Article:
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What's the fuss about Pak's new status?
April 12, 2004
Sometimes, Indian foreign policy can leave a person dumbfounded, especially when it concerns Pakistan.
For years now, we have been hearing the mandarins of our foreign service establishment repeat ad nauseum that India must not be equated with Pakistan, that the two are as different as chalk and cheese. And why not? We are a successful democracy, they are at best a struggling democracy; we are a pluralist society, they have a state religion; we are fighting against terrorists, they were, till recently, supporting them…
Pakistan is India's largest neighbour, but even then, it is much smaller. Its population is a less than a seventh than our, its landmass a fifth, its economy a seventh... so why compare us, why equate us in the same bracket?
But the problem is that it isn't the US and the West that does that all the time: We in India keep doing so too.
Recently, the US conferred Major Non-NATO Ally status upon Pakistan. This was done by Secretary of State Colin Powell while on a visit to Islamabad, after he had visited New Delhi. It was reminiscent of Henry Kissinger's secret trip to Beijing from Islamabad after his visit to New Delhi at the height of the Cold War and when India and Pakistan were inching towards war. This perceived breach of faith had India frothing and flustered and pushed New Delhi into Moscow's waiting arms.
But beyond that breach of faith, India really has little to be upset about. Tragically, India has reacted in predictable fashion: behaving like a child that did not get the candy, like as though being denied membership to the same club was an insult. A hurt New Delhi flayed the US, hurling accusations of the US cozying up to Pakistan (but weren't they always friends?); complaining that Pakistan did not deserve such status (in our opinion perhaps, but not in Washington's); and warning that transfer of weapons to Islamabad (as an ally) would fuel an arms race (true, but it need not unless we choose to react to every sale).
By complaining so about Pakistan, New Delhi has just re-entered the quagmire of India-Pakistan as equals that so bothers us. What is the purpose of crying ourselves hoarse about how India is superior and different when every US-Pakistan collaborative move gets New Delhi hot under the collar? Surely the US and Pakistan as sovereign countries are entitled to a relation independent of India just as we firmly, and rightly, believe that New Delhi's ties to Washington should never be tied to Islamabad.
Not only was the complaining in poor taste, it was uncalled for. Being a part of NATO or even a Major Non-NATO Ally today is more political than strategic. NATO was set up to protect Western Europe from the Soviet Union at the height of the Cold War. Today, its very reason to exist is in doubt. It exists as a legacy of the past and to give comfort to the new members of Eastern Europe, which is why it has expanded right up to the border of Russia.
The Major Non-NATO Allies lie outside Europe. Some, like Japan and Australia have close trade ties while others, like Israel, receive billions of dollars in aid. Then there are countries like Egypt and Philippines, who seem none the better for being MNNA members. Clearly, being an MNNA is only one part of the picture. Japan is not important to the US because it has an MNNA status but because of the massive trade and economic ties. Let us in India never forget that.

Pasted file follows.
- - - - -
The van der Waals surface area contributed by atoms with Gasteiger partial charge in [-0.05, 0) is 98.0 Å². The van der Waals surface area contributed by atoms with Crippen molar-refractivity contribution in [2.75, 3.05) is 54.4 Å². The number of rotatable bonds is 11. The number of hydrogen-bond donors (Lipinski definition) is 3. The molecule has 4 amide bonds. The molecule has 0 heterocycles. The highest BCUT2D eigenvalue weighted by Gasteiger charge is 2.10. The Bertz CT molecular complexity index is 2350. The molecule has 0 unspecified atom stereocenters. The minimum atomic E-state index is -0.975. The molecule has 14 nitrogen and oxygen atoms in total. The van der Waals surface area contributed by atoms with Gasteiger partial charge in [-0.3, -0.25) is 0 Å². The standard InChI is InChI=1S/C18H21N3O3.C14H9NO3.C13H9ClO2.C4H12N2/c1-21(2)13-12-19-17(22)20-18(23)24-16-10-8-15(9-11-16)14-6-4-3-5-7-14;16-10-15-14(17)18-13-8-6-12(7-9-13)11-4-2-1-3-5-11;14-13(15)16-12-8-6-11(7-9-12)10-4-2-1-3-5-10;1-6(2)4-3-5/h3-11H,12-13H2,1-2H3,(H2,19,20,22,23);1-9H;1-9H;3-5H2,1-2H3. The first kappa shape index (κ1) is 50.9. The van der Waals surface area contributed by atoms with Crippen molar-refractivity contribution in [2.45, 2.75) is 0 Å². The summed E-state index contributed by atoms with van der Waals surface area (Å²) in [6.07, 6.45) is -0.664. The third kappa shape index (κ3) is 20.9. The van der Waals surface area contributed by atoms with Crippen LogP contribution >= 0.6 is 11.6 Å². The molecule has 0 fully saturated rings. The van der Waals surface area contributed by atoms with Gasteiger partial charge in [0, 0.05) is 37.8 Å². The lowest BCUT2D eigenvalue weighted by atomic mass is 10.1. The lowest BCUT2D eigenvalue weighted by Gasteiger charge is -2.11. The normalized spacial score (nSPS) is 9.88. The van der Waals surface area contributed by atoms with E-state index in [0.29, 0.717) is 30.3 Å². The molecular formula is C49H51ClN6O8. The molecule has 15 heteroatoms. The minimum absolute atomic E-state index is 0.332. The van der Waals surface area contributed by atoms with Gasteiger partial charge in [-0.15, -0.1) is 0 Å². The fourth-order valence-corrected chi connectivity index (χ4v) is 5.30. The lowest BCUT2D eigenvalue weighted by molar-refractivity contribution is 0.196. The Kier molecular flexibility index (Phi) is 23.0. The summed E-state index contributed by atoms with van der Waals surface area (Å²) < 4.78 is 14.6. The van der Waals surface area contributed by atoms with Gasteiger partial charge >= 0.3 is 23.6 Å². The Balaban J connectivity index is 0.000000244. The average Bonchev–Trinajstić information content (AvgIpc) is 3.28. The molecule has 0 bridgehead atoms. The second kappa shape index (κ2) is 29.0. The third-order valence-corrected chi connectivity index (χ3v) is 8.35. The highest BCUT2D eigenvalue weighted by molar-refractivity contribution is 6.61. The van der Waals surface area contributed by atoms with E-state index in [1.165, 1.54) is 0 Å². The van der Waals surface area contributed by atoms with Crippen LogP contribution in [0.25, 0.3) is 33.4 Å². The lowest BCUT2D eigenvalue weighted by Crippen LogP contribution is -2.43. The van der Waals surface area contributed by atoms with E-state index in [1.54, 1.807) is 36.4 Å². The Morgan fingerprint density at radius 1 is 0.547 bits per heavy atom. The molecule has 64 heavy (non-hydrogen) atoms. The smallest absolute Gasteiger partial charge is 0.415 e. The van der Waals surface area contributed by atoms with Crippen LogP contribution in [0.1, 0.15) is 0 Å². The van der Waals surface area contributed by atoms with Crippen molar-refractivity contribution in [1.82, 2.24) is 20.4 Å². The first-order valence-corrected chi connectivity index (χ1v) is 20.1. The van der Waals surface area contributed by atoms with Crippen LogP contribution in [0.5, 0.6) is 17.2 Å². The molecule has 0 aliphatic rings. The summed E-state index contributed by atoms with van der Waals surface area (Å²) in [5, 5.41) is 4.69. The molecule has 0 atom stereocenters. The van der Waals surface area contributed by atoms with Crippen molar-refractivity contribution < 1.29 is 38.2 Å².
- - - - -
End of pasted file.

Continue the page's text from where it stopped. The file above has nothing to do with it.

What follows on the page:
One must also give Pakistan credit where it is due. Islamabad is in the forefront of the war against Al Qaeda, and the battlefield is west and northwest Pakistan. To keep Islamabad on its side, Washington necessarily needs to keep giving it sops one after the other, and the MNNA status was one such pacifier. Islamabad is today fighting the very forces it had nurtured, an act of desperation and courage.
Indians are right in saying that Pakistan is a reluctant partner in this war on terrorism, but whether reluctant or not, Islamabad's victory in this war benefits India. New Delhi must, silently, encourage Islamabad in its war, and Washington in its effort to support Pakistan. It is a long war.
A comparable situation is 1991-92, when India's economic policies took a 180-degree turn. In the early days, it was rightly believed that most Indians -- whether in the government, bureaucracy, or even in the private sector -- were reluctant liberalisers; that New Delhi was simply being pushed around by the IMF and the World Bank against her will. But the fact is that this IMF/World Bank pushing around has today helped India achieve 10 percent growth (in the last quarter of 2003). It took 12 years of reforms to create India Shining.
Pakistan made its about turn only two years ago; on the same time scale, it is still 10 years away from reaching 'Pakistan Shining'. Let us give it that time.
And in the meantime, let us develop our relationship with the rest of the world independent of Pakistan and our relationship with Pakistan independent of the rest of the world, and forever end the pernicious India-Pakistan equation. We can start by not over-reacting to what Pakistan does.
Amberish K Diwanji